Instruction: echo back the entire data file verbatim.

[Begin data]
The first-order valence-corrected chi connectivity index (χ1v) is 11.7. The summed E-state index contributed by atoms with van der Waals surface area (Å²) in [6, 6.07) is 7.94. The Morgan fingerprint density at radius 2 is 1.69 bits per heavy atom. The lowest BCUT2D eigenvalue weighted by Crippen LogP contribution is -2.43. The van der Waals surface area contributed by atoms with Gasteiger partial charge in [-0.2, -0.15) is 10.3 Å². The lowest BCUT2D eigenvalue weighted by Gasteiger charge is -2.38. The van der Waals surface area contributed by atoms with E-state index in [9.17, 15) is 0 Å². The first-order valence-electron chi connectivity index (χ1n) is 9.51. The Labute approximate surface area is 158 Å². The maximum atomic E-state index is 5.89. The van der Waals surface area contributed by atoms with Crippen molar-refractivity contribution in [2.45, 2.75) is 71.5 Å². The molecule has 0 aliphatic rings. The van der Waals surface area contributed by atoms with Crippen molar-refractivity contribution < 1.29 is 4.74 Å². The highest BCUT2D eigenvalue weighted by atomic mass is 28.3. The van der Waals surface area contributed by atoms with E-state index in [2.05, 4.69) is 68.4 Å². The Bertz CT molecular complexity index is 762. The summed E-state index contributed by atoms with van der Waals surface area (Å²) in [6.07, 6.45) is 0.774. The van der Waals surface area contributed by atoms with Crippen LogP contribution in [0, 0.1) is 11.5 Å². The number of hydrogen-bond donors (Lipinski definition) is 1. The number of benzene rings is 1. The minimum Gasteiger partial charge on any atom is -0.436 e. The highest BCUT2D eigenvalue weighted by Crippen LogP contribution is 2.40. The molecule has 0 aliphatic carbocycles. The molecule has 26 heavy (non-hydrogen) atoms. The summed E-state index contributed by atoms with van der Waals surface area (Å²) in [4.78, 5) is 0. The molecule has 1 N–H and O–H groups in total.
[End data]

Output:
The first-order valence-corrected chi connectivity index (χ1v) is 11.7. The summed E-state index contributed by atoms with van der Waals surface area (Å²) in [6, 6.07) is 7.94. The Morgan fingerprint density at radius 2 is 1.69 bits per heavy atom. The lowest BCUT2D eigenvalue weighted by Crippen LogP contribution is -2.43. The van der Waals surface area contributed by atoms with Gasteiger partial charge in [-0.2, -0.15) is 10.3 Å². The lowest BCUT2D eigenvalue weighted by Gasteiger charge is -2.38. The van der Waals surface area contributed by atoms with E-state index in [9.17, 15) is 0 Å². The first-order valence-electron chi connectivity index (χ1n) is 9.51. The Labute approximate surface area is 158 Å². The maximum atomic E-state index is 5.89. The van der Waals surface area contributed by atoms with Crippen molar-refractivity contribution in [2.45, 2.75) is 71.5 Å². The molecule has 0 aliphatic rings. The van der Waals surface area contributed by atoms with Crippen molar-refractivity contribution < 1.29 is 4.74 Å². The highest BCUT2D eigenvalue weighted by atomic mass is 28.3. The van der Waals surface area contributed by atoms with E-state index in [2.05, 4.69) is 68.4 Å². The Bertz CT molecular complexity index is 762. The summed E-state index contributed by atoms with van der Waals surface area (Å²) in [6.07, 6.45) is 0.774. The van der Waals surface area contributed by atoms with Crippen LogP contribution in [0, 0.1) is 11.5 Å². The number of hydrogen-bond donors (Lipinski definition) is 1. The number of benzene rings is 1. The minimum Gasteiger partial charge on any atom is -0.436 e. The highest BCUT2D eigenvalue weighted by Crippen LogP contribution is 2.40. The molecule has 0 aliphatic carbocycles. The molecule has 26 heavy (non-hydrogen) atoms. The summed E-state index contributed by atoms with van der Waals surface area (Å²) in [4.78, 5) is 0. The molecule has 1 N–H and O–H groups in total.